Magnetic nanoparticles for MR imaging: agents, techniques and cardiovascular applications
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- Sosnovik, D.E., Nahrendorf, M. & Weissleder, R. Basic Res Cardiol (2008) 103: 122. doi:10.1007/s00395-008-0710-7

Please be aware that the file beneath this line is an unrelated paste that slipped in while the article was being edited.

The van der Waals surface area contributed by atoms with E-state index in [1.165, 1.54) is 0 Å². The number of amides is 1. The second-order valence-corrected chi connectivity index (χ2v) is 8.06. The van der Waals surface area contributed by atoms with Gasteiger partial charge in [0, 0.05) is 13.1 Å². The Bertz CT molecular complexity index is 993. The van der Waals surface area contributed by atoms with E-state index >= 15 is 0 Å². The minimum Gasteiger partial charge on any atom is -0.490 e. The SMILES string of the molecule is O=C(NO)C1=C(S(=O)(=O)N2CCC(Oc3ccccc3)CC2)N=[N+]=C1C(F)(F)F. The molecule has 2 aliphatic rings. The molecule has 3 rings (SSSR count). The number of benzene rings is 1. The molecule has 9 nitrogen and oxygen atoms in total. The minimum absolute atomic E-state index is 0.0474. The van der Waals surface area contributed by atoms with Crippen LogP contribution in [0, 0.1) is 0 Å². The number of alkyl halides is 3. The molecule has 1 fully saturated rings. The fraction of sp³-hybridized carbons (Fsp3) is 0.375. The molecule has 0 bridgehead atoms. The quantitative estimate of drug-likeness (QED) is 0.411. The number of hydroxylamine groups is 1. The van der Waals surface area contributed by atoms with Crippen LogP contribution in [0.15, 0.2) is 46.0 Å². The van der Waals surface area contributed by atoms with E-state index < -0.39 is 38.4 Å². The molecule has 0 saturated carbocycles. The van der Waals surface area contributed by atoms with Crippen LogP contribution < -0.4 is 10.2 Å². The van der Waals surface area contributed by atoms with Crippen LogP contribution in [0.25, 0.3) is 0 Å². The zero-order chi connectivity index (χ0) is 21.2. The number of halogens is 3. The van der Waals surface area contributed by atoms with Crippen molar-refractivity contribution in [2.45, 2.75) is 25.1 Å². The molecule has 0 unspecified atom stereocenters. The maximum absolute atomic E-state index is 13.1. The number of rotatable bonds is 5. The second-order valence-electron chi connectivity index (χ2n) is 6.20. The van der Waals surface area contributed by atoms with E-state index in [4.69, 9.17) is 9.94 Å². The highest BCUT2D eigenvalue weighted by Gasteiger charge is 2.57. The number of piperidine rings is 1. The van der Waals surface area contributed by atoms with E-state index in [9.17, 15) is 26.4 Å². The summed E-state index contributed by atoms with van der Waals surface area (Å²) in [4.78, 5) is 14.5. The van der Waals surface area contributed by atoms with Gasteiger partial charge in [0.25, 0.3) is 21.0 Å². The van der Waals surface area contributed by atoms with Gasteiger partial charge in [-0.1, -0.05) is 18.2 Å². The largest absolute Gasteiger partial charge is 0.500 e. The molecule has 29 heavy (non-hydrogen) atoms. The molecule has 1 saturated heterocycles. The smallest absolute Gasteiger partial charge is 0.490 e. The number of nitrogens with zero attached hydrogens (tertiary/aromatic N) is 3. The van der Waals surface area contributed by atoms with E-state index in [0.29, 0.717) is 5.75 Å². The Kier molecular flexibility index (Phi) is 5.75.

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Magnetic nanoparticles (MNP) are playing an increasingly important role in cardiovascular molecular imaging. These agents are superparamagnetic and consist of a central core of iron-oxide surrounded by a carbohydrate or polymer coat. The size, physical properties and pharmacokinetics of MNP make them highly suited to cellular and molecular imaging of atherosclerotic plaque and myocardial injury. MNP have a sensitivity in the nanomolar range and can be detected with T1, T2, T2*, off resonance and steady state free precession sequences. Targeted imaging with MNP is being actively explored and can be achieved through either surface modification or through the attachment of an affinity ligand to the nanoparticle. First generation MNP are already in clinical use and second generation agents, with longer blood half lives, are likely to be approved for routine clinical use in the near future.